Thursday, August 12, 2010

Global Counterinsurgency, Complex Systems, Phoenix Program, F3EA


Counterinsurgency: M-Form Corporations vs. Networked Systems

Think-tankers and other policy analysts are in general agreement that the “Global War on Terror” is better conceived as a long-term, international counterinsurgency campaign (punctuated by occasional direct action counterterrorist operations) than as a single, large-scale counterterrorist operation. Because counterinsurgency (COIN) involves a multidisciplinary mix of “soft” (development economics) and “hard” (kinetic) capabilities, COIN theorists and practitioners look to many different sources of expertise in order to find new tools.

An impediment to effective counterinsurgency work is the adoption of the wrong model for the enemy’s organizational architecture, since the counterinsurgency team’s understanding of the organizational chart will probably drive mission planning and target sets. Perhaps the most dramatic question in this regard is whether or not an organization like Al-Qaeda conforms to a fixed, tiered architecture, with an executive suite that functions as the brain and clearly defined hierarchies and communications channels through which the executives can issue orders to subordinate units. This type of organization is exemplified by the multidivisional or "M-form" corporation model that was pioneered by DuPont and now commonly used as a template in business schools.

Psychological studies of why the M-form is so popular among politicos and high-ranking military officials suggest that the M-form reinforces a public official’s self-importance and provides a satisfying validation of the assumption that senior management teams play a critical role in organizational performance. Those who have long pursued leadership ambitions themselves may already lean towards the belief that leaderless, non-hierarchical structures are not particularly formidable, so they have a natural bias against decentralized systems and towards hierarchies. Anxious to avoid cognitive dissonance and to perpetuate notions of the importance of grand, integrated strategic campaigning as the best policy response to a global insurgency, senior politico-military leaders may tend to believe that behind any effective enemy organization *must* be a small enclave of high-level, Dr. Evil-type planners. Good operatic melodrama frequently makes use of the device of the grand duel: by creating a satisfying protagonist-antagonist dynamic, the elevation of the enemy’s leadership apparatus serves to also give the senior politico-military official a reflected, heroic vision of himself.


(archetypal M-form organizational chart)

Modeling Al-Qaeda using the M-form was popular a few years ago, and several books were written that spoke of a unified command structure---a “Jihad, Inc.” or “AQ, Inc.”--- in which Osama bin Laden served as a kind of malevolent CEO. More recently, however, this description has been replaced by one in which AQ is viewed as a network, an essentially leaderless organizational form that surfs the edge of chaos.

The network model of AQ depicts disparate individuals and small groups that have become radicalized and who may act from common grievances. In contrast to the corporate model, the network approach sees no central planner, no one in charge. Rather than being a CEO-led not-for-profit corporation that produces terrorist acts, Al-Qaeda is modeled as a kind of violent psychotherapy and social-networking movement, with "members" who share similar grievances, real or imagined, and find a transcendent shared purpose in performing acts that are usually otherwise incoherent. Viewed through the systems prism, Al-Qaeda is a meme, a leaderless mental virus that can hijack the operating systems of those who are united psychologically by common grievances.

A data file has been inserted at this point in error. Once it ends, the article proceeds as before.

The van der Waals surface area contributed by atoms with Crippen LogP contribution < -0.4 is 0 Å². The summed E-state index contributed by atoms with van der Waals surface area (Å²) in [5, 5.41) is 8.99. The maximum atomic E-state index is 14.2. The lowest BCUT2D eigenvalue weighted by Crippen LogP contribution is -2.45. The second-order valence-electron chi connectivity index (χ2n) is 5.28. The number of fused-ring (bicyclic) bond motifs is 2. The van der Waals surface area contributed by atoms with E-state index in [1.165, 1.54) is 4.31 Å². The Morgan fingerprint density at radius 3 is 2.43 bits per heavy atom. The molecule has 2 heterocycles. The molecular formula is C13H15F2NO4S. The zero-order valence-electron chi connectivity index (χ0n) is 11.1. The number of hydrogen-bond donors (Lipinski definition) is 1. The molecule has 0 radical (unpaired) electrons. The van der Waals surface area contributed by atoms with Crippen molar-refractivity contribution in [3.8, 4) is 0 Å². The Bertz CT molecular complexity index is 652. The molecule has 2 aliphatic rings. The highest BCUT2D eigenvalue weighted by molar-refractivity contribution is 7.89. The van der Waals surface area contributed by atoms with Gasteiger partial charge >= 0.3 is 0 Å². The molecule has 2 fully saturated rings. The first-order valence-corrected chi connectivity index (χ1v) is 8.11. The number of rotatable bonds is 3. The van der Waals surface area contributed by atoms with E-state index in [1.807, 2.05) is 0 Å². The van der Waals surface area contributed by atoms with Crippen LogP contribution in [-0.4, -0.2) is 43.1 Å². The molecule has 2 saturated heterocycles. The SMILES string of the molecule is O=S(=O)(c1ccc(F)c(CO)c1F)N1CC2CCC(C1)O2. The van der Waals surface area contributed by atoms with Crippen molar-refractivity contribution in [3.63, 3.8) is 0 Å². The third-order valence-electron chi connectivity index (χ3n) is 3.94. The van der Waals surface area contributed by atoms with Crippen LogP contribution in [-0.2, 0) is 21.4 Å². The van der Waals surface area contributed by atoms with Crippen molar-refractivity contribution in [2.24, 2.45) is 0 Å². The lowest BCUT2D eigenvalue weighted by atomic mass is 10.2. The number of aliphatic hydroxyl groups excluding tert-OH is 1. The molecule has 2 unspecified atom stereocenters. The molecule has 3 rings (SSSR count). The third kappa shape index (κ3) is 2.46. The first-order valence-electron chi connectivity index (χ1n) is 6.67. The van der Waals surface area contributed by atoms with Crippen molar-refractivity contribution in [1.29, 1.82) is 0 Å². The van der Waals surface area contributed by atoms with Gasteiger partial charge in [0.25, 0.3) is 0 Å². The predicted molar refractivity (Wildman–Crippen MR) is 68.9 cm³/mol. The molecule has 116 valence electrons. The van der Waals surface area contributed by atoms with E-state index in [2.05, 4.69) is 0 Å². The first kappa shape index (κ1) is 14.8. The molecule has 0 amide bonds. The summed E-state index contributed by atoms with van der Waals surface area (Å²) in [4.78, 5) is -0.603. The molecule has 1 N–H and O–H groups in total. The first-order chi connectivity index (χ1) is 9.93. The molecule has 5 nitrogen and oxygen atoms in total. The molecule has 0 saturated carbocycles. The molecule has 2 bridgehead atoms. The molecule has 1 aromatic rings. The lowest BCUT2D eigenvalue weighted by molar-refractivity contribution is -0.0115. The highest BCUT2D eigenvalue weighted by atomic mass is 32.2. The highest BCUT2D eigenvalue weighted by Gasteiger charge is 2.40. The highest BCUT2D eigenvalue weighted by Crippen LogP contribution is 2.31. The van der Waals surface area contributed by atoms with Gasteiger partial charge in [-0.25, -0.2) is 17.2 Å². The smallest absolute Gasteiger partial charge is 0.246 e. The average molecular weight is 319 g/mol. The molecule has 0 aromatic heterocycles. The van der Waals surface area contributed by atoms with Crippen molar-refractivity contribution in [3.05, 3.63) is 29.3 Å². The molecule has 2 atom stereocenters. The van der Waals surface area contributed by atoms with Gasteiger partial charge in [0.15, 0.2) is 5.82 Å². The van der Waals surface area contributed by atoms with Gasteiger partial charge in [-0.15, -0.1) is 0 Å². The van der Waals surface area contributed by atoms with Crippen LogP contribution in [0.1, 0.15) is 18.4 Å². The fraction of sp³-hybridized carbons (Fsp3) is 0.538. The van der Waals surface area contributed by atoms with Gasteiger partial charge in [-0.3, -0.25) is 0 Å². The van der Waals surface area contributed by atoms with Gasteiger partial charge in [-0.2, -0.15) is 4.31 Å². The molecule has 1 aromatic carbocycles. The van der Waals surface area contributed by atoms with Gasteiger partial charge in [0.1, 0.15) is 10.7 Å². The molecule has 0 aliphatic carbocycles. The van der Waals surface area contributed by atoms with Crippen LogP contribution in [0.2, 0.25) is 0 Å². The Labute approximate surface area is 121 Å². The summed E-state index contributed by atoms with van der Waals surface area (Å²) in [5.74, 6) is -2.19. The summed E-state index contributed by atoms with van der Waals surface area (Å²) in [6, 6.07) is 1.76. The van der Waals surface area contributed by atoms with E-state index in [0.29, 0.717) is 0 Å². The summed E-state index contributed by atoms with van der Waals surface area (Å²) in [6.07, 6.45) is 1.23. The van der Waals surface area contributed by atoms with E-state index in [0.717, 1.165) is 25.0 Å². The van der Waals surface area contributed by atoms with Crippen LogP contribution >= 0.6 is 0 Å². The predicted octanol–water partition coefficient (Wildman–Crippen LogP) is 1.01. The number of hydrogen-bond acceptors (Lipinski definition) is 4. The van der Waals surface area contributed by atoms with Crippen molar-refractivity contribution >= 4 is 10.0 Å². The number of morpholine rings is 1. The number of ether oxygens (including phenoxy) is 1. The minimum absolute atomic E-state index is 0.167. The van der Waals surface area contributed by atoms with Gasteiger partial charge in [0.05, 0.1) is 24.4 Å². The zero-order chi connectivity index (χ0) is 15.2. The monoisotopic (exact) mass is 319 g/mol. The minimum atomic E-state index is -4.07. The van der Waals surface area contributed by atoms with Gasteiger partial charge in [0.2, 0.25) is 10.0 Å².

For example, under the network model we can readily imagine that a graduate student who spent most of his life in, say, Hoboken could take it upon himself to set off a nail bomb in Times Square as an act of revenge against Americans for US military operations in Afghanistan. He could commit a terrorist act despite having no real connection to those who were killed, no leader who ordered him to execute the bombing, and no scheme for how his actions could benefit the purported AQ policy target of a sharia-led caliphate spanning the Middle East and parts of Europe.

Networks are simultaneously both simple and incredibly complicated. Their special properties are best described by the multidisciplinary field of Complexity science, or more specifically by the study of Complex Adaptive Systems (CAS). As we have discussed here before, CAS includes some very interesting and important research into how free markets find clearing prices and allocate scarce resources much more efficiently than command economies are able to.



(social network analysis of Al-Qaeda---open-source, unclassified)


A key to understanding networked systems is the realization that they can appear to be operating from a blueprint or design, when in fact the apparent sense of a larger, coherent purpose is a mirage. As individual elements of the system interact with one another, the result can be “emergent” behavior that creates the illusion of a greater, top-down design.